It is with regret that the Save Our Services (SOS) campaign group finds itself in a position whereby it is necessary to defend the actions of one of its members. We believe this necessary not just with regard to the reputation of the member involved, but also in respect of the implications this situation creates regarding public protest and freedom of expression in Newcastle.
Anyone reading this statement will no doubt by now be aware of the encounter between Michael Macdonald and Newcastle City Council leader Nick Forbes and his companion following the recent Stop The Cuts! Save Our Services march and rally in Newcastle City Centre. Mr. Macdonald’s description of the event is freely available from the same source as this document so I will not repeat his account. However there are some serious points in relation to this incident that we believe do need to be made.
Firstly, we believe Mr. Macdonald’s account to be true. Regardless of any claims that have been made against him, we accept that in no way did he set out to cause any distress and believe it questionable as to whether he genuinely did. Mr. Macdonald was, at first, willing to consider receiving a caution for the accusations against him. However, this was late at night and in a stressful situation, i.e. police interrogation whilst his young son was looked after by a friend, not knowing that his father was not home. Upon calm and rational reflection on his actions, involving advice from a solicitor and various colleagues, Mr. Macdonald firmly rejected any notion of guilt of harassment in what he did and decided that the accusations that were levelled at him needed to be contested, both as a matter of character and along principles regarding the freedom of political expression.
SOS believe that Nick Forbes, as leader of a City Council whose decisions are likely to have dire consequences for many residents, cannot expect political challenge to exclusively take place on his own terms in the arenas most appropriate to him. If he is indeed the ‘man of the people’ he claims to be, he does not stop being ‘of the people’ out of office hours. ‘The people’ are always there, living ‘people’s’ lives, challenging each other’s opinions and actions, constantly affected by Council decisions. One cannot simply be ‘people’ when it is convenient. Or, at least, no one else in Newcastle can. Nor can they call on the police simply because someone has disagreed with their actions.
With regard to the feelings of harassment and distress Mr. Forbes and / or his companion experienced (at this point we still feel unclear as to exactly who is making the complaint), we are left somewhat incredulous. Mr. Forbes and his companion walked through the site of a recent rally attended by approximately 1500 banner waving people protesting at Mr. Forbes’ and Newcastle Labour Council’s policies. If one person confronting them with two banners was likely to be so distressing, why did they walk through an area where there might have been 1500? This beggars belief. We are in no way suggesting that Mr. Forbes and his companion should not walk through the city centre. We are questioning how two men brave enough to walk in the vicinity of 1500 protesters could feel harassed by one individual.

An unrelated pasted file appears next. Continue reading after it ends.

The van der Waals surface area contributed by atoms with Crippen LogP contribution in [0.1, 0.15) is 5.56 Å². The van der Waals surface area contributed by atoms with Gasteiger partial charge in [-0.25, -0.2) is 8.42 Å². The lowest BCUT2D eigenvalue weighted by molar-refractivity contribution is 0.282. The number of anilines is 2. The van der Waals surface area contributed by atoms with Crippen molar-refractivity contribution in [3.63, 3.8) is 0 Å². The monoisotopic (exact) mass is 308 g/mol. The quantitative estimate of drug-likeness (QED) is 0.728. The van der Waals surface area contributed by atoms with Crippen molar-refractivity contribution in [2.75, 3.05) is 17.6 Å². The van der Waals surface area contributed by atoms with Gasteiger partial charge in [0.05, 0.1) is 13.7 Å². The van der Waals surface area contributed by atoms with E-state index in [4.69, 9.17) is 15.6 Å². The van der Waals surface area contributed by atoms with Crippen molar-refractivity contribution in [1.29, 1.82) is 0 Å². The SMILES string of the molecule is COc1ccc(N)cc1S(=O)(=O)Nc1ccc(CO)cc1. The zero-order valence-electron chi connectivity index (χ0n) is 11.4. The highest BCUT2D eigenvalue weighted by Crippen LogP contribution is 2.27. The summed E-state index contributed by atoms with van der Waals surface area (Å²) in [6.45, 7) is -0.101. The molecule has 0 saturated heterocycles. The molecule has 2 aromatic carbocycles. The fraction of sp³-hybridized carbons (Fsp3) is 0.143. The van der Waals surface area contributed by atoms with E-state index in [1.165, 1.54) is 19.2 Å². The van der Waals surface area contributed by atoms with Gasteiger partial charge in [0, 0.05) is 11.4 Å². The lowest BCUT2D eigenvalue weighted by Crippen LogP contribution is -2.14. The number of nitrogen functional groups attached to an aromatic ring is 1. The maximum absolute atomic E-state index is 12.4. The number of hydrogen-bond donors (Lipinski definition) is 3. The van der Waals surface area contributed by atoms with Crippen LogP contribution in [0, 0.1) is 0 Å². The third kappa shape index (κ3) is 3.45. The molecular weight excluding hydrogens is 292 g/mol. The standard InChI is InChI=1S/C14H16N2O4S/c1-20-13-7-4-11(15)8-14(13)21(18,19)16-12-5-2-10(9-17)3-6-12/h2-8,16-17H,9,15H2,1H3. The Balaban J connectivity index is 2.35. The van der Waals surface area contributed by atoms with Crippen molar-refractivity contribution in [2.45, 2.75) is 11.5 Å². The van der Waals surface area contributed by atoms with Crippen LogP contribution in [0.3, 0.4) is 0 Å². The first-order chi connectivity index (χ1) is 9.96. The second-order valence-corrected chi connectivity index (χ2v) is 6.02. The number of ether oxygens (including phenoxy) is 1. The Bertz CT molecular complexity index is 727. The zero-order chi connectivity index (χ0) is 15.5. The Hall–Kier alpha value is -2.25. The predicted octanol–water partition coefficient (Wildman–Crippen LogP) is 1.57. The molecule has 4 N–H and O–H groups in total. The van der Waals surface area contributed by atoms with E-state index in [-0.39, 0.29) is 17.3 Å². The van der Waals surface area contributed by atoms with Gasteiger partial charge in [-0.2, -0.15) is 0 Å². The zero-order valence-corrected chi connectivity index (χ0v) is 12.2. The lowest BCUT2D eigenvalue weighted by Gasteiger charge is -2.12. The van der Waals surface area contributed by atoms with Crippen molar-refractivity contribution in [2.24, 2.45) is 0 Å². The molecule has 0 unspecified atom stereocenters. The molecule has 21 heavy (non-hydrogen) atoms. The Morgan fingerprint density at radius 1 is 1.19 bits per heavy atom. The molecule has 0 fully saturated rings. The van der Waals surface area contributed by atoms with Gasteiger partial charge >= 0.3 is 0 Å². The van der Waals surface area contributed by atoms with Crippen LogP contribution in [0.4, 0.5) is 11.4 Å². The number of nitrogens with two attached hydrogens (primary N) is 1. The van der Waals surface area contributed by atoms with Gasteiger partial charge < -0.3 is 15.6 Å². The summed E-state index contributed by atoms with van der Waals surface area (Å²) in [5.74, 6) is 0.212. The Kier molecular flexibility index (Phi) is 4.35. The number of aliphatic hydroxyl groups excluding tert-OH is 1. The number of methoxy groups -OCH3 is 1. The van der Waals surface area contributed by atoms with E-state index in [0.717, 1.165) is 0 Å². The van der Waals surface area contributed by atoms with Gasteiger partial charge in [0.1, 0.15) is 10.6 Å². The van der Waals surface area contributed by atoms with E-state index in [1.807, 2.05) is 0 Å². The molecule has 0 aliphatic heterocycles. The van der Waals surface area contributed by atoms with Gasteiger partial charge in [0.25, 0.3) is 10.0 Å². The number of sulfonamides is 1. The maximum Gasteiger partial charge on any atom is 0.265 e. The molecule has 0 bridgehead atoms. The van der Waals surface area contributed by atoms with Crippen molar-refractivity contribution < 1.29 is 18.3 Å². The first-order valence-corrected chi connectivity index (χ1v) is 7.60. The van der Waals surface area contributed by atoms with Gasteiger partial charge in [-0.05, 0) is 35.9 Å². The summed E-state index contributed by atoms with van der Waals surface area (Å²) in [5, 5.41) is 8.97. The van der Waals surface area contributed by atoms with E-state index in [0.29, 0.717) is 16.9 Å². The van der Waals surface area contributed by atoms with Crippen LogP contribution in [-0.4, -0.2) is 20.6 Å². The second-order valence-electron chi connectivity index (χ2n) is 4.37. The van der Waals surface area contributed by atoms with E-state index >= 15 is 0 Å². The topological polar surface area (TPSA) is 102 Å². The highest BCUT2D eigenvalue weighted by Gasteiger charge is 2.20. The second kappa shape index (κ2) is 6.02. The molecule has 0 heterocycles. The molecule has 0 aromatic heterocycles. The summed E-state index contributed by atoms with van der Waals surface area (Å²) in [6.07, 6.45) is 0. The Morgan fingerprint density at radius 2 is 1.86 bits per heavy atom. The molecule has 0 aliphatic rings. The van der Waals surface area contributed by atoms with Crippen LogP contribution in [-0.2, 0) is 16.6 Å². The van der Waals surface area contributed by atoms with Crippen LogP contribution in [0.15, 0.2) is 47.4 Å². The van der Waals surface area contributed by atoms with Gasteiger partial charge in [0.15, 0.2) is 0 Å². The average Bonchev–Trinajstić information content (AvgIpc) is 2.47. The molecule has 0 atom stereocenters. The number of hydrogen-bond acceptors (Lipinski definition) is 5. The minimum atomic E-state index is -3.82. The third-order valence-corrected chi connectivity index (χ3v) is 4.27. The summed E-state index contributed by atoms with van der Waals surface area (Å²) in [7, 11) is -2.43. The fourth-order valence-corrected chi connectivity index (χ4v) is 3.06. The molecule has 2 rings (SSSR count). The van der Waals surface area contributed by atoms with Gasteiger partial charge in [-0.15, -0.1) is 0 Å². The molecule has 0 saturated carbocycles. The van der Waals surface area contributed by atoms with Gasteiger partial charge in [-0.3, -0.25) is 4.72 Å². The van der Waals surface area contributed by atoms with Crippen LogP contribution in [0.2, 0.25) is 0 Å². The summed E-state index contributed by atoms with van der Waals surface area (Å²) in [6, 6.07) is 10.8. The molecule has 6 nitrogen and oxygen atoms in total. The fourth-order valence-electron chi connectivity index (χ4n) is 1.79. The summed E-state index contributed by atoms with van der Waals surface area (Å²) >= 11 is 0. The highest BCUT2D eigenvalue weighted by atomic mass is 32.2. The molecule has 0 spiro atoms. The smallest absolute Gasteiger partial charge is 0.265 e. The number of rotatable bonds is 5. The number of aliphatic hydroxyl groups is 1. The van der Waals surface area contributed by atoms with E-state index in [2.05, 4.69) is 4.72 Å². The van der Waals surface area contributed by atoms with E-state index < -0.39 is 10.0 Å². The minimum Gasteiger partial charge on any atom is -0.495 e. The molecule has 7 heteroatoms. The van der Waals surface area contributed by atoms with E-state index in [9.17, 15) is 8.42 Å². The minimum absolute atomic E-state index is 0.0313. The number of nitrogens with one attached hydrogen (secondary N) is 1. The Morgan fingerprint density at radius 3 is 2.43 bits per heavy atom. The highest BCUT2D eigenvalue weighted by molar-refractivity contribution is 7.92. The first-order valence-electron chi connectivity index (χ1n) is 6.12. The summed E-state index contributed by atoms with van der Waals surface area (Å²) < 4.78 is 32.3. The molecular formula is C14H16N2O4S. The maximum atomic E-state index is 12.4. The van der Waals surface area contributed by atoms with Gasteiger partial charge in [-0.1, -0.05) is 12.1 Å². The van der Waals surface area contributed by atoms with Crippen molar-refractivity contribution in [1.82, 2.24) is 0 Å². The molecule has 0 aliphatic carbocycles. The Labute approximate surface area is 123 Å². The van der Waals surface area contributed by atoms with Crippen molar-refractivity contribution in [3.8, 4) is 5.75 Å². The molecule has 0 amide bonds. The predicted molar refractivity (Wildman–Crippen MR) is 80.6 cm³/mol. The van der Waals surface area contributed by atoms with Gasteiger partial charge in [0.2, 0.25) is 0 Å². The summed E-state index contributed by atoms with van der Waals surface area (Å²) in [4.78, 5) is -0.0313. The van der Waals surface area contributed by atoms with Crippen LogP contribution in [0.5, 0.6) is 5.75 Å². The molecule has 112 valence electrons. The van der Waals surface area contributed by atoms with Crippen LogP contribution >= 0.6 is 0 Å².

We recognise that Mr. Forbes and his party members have faced a lot of public flack over recent months, some of which has been widely publicised and seen on the internet. However, this raises the question, if it is Mr. Forbes making this complaint, has he accused anyone else of similar behaviour?
If it was Mr Forbes’ companion who felt so harassed as to make the incident a legal matter, he appears to have recovered quickly enough to have promptly headed over to Monument, alone, to take photographs of banners to use, as he stated to another protester present, as ‘evidence’.
We find these accusations unjust and preposterous. Moreover, to an outsider it could well appear that:
1. A legal and peaceful protest has occurred.
2. A politician has been briefly confronted.
3. This politician has immediately used their authority to demand an arrest.
4. The police have removed a protester from his home in the middle of the night when he had sole responsibility for his six year old child, detained him for 4 hours on the basis of a minor charge, during which time he was encouraged to accept a fixed penalty fine.
This is not what we expect of our democratically elected leaders nor the police force, whose actions in arresting an individual in the middle of the night could easily be misinterpreted, particularly by opportunistic journalists or those wishing to cause further aggravation.
We have always been open to communication with Mr. Forbes and would have received his complaint about one of our members graciously if he had chosen to come to us directly, either via email, telephone or face-to-face if that was not too intimidating for him. Failing that, we’re sure that Mr. Macdonald would have been similarly available for an interview with the police at 10 am the following morning.
SOS will continue to support Mr. Macdonald through this trying time and we hope that other organisations involved in the Stop The Cuts! Save Our Services campaign will do the same and in a respectful manner. Although a minor caution, its presence on Mr. Macdonald’s criminal record and within the history of SOS leaves a mark that could potentially blight us both in the future, a situation we would sincerely like to avoid. We hope that Cllr Forbes will withdraw this needless allegation.